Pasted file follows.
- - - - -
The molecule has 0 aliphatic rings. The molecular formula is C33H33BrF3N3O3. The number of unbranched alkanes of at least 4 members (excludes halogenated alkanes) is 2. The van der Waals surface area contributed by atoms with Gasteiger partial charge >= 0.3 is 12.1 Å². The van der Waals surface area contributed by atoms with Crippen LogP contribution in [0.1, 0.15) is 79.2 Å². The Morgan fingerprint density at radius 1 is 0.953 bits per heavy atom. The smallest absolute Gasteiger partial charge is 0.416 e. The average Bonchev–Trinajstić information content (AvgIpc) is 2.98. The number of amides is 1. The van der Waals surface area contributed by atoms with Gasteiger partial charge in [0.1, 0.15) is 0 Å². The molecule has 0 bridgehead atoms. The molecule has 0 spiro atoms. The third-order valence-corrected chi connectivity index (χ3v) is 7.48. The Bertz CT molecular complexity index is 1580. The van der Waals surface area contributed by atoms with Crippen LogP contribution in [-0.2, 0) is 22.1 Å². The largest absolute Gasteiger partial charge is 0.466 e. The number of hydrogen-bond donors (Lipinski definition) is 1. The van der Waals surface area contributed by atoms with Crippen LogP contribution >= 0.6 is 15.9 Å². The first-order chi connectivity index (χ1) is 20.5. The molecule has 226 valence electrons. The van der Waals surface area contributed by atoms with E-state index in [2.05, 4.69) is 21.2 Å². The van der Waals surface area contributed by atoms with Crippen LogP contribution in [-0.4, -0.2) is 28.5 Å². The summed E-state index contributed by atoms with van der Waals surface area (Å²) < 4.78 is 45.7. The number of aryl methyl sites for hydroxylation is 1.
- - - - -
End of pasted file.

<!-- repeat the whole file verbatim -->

The molecule has 0 aliphatic rings. The molecular formula is C33H33BrF3N3O3. The number of unbranched alkanes of at least 4 members (excludes halogenated alkanes) is 2. The van der Waals surface area contributed by atoms with Gasteiger partial charge >= 0.3 is 12.1 Å². The van der Waals surface area contributed by atoms with Crippen LogP contribution in [0.1, 0.15) is 79.2 Å². The Morgan fingerprint density at radius 1 is 0.953 bits per heavy atom. The smallest absolute Gasteiger partial charge is 0.416 e. The average Bonchev–Trinajstić information content (AvgIpc) is 2.98. The number of amides is 1. The van der Waals surface area contributed by atoms with Gasteiger partial charge in [0.1, 0.15) is 0 Å². The molecule has 0 bridgehead atoms. The molecule has 0 spiro atoms. The third-order valence-corrected chi connectivity index (χ3v) is 7.48. The Bertz CT molecular complexity index is 1580. The van der Waals surface area contributed by atoms with Crippen LogP contribution in [-0.2, 0) is 22.1 Å². The largest absolute Gasteiger partial charge is 0.466 e. The number of hydrogen-bond donors (Lipinski definition) is 1. The van der Waals surface area contributed by atoms with Crippen LogP contribution >= 0.6 is 15.9 Å². The first-order chi connectivity index (χ1) is 20.5. The molecule has 226 valence electrons. The van der Waals surface area contributed by atoms with E-state index in [2.05, 4.69) is 21.2 Å². The van der Waals surface area contributed by atoms with Crippen LogP contribution in [-0.4, -0.2) is 28.5 Å². The summed E-state index contributed by atoms with van der Waals surface area (Å²) < 4.78 is 45.7. The number of aryl methyl sites for hydroxylation is 1.